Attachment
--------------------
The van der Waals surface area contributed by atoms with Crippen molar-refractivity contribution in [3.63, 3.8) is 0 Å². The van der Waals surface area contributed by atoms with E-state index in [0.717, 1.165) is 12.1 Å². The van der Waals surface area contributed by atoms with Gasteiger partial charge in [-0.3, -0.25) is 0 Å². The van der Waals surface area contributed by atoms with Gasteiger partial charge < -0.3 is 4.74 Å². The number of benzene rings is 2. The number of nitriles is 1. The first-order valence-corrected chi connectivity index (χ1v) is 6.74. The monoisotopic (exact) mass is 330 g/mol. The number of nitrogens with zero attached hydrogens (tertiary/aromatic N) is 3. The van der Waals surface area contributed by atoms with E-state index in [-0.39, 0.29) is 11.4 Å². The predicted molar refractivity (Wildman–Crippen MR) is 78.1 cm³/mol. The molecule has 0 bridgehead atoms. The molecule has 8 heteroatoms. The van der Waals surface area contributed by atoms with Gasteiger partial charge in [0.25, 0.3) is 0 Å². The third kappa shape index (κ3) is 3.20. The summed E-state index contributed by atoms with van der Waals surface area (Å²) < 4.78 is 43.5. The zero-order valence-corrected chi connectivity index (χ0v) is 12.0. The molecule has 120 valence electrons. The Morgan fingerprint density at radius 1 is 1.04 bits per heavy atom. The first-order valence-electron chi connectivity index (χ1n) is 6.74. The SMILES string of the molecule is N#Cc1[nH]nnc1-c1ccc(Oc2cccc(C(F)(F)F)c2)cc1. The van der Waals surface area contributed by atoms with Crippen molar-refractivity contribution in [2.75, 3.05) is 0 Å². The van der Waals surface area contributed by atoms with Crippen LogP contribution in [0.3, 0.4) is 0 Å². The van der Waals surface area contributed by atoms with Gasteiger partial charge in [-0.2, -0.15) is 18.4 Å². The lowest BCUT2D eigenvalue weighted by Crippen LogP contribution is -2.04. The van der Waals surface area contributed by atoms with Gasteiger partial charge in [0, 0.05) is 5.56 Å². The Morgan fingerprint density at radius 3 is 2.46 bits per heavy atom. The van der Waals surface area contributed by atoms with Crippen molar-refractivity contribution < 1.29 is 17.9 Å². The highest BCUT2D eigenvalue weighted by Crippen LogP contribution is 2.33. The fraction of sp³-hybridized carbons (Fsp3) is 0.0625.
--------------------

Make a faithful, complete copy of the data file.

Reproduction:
The van der Waals surface area contributed by atoms with Crippen molar-refractivity contribution in [3.63, 3.8) is 0 Å². The van der Waals surface area contributed by atoms with E-state index in [0.717, 1.165) is 12.1 Å². The van der Waals surface area contributed by atoms with Gasteiger partial charge in [-0.3, -0.25) is 0 Å². The van der Waals surface area contributed by atoms with Gasteiger partial charge < -0.3 is 4.74 Å². The number of benzene rings is 2. The number of nitriles is 1. The first-order valence-corrected chi connectivity index (χ1v) is 6.74. The monoisotopic (exact) mass is 330 g/mol. The number of nitrogens with zero attached hydrogens (tertiary/aromatic N) is 3. The van der Waals surface area contributed by atoms with E-state index in [-0.39, 0.29) is 11.4 Å². The predicted molar refractivity (Wildman–Crippen MR) is 78.1 cm³/mol. The molecule has 0 bridgehead atoms. The molecule has 8 heteroatoms. The van der Waals surface area contributed by atoms with Gasteiger partial charge in [0.25, 0.3) is 0 Å². The third kappa shape index (κ3) is 3.20. The summed E-state index contributed by atoms with van der Waals surface area (Å²) < 4.78 is 43.5. The zero-order valence-corrected chi connectivity index (χ0v) is 12.0. The molecule has 120 valence electrons. The Morgan fingerprint density at radius 1 is 1.04 bits per heavy atom. The first-order valence-electron chi connectivity index (χ1n) is 6.74. The SMILES string of the molecule is N#Cc1[nH]nnc1-c1ccc(Oc2cccc(C(F)(F)F)c2)cc1. The van der Waals surface area contributed by atoms with Crippen molar-refractivity contribution in [2.75, 3.05) is 0 Å². The van der Waals surface area contributed by atoms with Crippen LogP contribution in [0.3, 0.4) is 0 Å². The van der Waals surface area contributed by atoms with Gasteiger partial charge in [-0.2, -0.15) is 18.4 Å². The lowest BCUT2D eigenvalue weighted by Crippen LogP contribution is -2.04. The van der Waals surface area contributed by atoms with Gasteiger partial charge in [0, 0.05) is 5.56 Å². The Morgan fingerprint density at radius 3 is 2.46 bits per heavy atom. The van der Waals surface area contributed by atoms with Crippen molar-refractivity contribution < 1.29 is 17.9 Å². The highest BCUT2D eigenvalue weighted by Crippen LogP contribution is 2.33. The fraction of sp³-hybridized carbons (Fsp3) is 0.0625.